Find Your Inner Donald Judd at Marfa’s New Art Camp for Adults

It’s part of what the New Yorker calls the “Peter Pan market”: a vogue for youthful things (coloring books, summer camps, even faux pre-school classes) rebooted for an adult audience. And while some may bristle at the conceit—which, fair enough, can occasionally seem ripe for a Portlandia parody—it’s worth considering the merits. For some, it might even be a fast-track to recover a lost creative impulse, all over the course of a long weekend.

The latest concept in this vein is Creator Camp, co-founded by Margaret Williamson Bechtold and Shonagh Speirs (who bill themselves as a “creative consultant/futurist” and “designer/instructor,” respectively). From October 26th through 29th, they’ll kick off their first “art camp for adults” in Marfa, Texas. Future iterations, the duo say, could feasibly take place in Mexico City or Ojai, California, among other destinations. The four-day camp in Marfa will cost participants $875, which covers all activities, materials, and meals, but does not include travel or accomodations.

Part of the goal, as Bechtold explains it, is to bring back that “running-around-the-house-blindfolded-as-a-child feeling.” In other words: a sense of wonder, play, and unbridled creativity. Only for Bechtold and her partner, the target demographic isn’t kids—it’s grown-up artists and designers who need a quick recharge.

Bechtold and Speirs, who both work in the design and fashion worlds, met in Austin. They both know the freelance life well, and thought that Creator Camp might appeal to other creative workers, who lack the social sphere of an office. “We’re often in our own studio all day, alone,” Bechtold says. “We could benefit from the camaraderie of being in a camp, and thought that other designers could, too…as well as someone who’s still in the New York or L.A. grind, and needs a weekend to  clear their head, to think differently—but not on the beach with a drink.”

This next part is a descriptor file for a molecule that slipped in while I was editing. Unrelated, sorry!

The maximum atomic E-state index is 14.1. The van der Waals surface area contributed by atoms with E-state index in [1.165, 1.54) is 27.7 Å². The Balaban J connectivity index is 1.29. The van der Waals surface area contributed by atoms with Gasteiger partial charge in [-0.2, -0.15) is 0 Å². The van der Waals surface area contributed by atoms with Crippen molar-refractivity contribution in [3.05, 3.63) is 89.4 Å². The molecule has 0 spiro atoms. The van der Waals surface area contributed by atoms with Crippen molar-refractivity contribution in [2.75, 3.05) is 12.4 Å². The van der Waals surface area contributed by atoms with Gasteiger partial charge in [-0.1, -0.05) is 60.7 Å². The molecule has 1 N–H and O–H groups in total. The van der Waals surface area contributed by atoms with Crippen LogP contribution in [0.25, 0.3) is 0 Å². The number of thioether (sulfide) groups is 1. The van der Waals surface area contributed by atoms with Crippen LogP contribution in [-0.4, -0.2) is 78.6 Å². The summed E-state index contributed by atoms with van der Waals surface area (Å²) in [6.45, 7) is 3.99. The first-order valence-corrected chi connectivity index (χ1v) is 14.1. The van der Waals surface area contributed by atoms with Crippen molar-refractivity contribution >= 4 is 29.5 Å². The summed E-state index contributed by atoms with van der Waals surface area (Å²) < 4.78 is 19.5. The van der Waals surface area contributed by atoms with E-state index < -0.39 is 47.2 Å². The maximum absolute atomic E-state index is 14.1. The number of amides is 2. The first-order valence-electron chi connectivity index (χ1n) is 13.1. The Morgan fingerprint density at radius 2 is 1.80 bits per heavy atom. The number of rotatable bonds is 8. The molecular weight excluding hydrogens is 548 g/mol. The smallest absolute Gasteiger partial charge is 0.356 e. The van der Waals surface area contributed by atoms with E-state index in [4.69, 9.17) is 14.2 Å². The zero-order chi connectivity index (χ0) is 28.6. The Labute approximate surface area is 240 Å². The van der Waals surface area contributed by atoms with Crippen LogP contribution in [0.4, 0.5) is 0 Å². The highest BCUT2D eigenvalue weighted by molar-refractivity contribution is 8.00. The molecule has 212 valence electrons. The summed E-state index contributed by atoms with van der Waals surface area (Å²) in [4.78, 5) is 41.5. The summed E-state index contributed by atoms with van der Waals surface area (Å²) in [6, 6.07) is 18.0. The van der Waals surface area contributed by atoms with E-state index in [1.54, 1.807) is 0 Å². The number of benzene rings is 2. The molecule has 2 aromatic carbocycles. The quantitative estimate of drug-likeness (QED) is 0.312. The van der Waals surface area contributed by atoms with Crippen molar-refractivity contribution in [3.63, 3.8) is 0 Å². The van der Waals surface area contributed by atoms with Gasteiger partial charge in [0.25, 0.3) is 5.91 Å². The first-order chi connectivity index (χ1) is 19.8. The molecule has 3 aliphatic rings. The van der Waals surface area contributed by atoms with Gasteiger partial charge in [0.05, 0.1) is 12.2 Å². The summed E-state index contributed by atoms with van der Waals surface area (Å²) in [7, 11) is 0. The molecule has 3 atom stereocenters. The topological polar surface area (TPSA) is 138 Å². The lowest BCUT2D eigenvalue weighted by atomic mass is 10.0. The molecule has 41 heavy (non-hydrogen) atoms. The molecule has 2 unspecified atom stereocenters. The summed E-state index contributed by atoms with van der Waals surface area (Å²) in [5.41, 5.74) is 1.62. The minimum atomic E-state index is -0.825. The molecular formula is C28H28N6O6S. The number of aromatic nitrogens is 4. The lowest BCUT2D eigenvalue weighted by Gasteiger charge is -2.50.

While some adult-geared summer camps more consciously appeal to nostalgia—with egg tosses, rafting, and relay races—Creator Camp aims to be more work-focused. All activities will take place at a centrally located house in Marfa that sports a hammock-filled patio. The centerpiece will be a day-long group session in which participants conceive and produce wearable “soft sculptures”—akin to a “Commes des Garçons-style garment,” Bechtold says. The sculptural clothing will have “a place to put your head, but it may have three arms,” she adds.

Speirs, who runs a fashion label called Being Apparel, will be leading that workshop. “It developed due to a way of working that changed my life as a designer,” she says. “When I realized that I could free myself from the mathematical headache that was pattern-cutting, and just work with my hands to create beautiful silhouettes—everything clicked into place. The freedom to just create, free of rules, was very liberating, and I wanted to share this.”

Creator Camp will also include group outings to important local institutions—like Ballroom Marfa and Marfa Contemporary—as well as that living shrine to Donald Judd, the Chinatsu Ban. “We’re of course inspired by Judd’s vision of Marfa and are drawn there for so many of the same reasons: wide open space, fresh air, blank canvases, beautiful light,” Bechtold says. “We’ll do a guided tour of The Block, the property that houses Judd’s personal home and libraries, and use what we learn of his personal, creative process as a touchpoint throughout the weekend as we discuss our own.”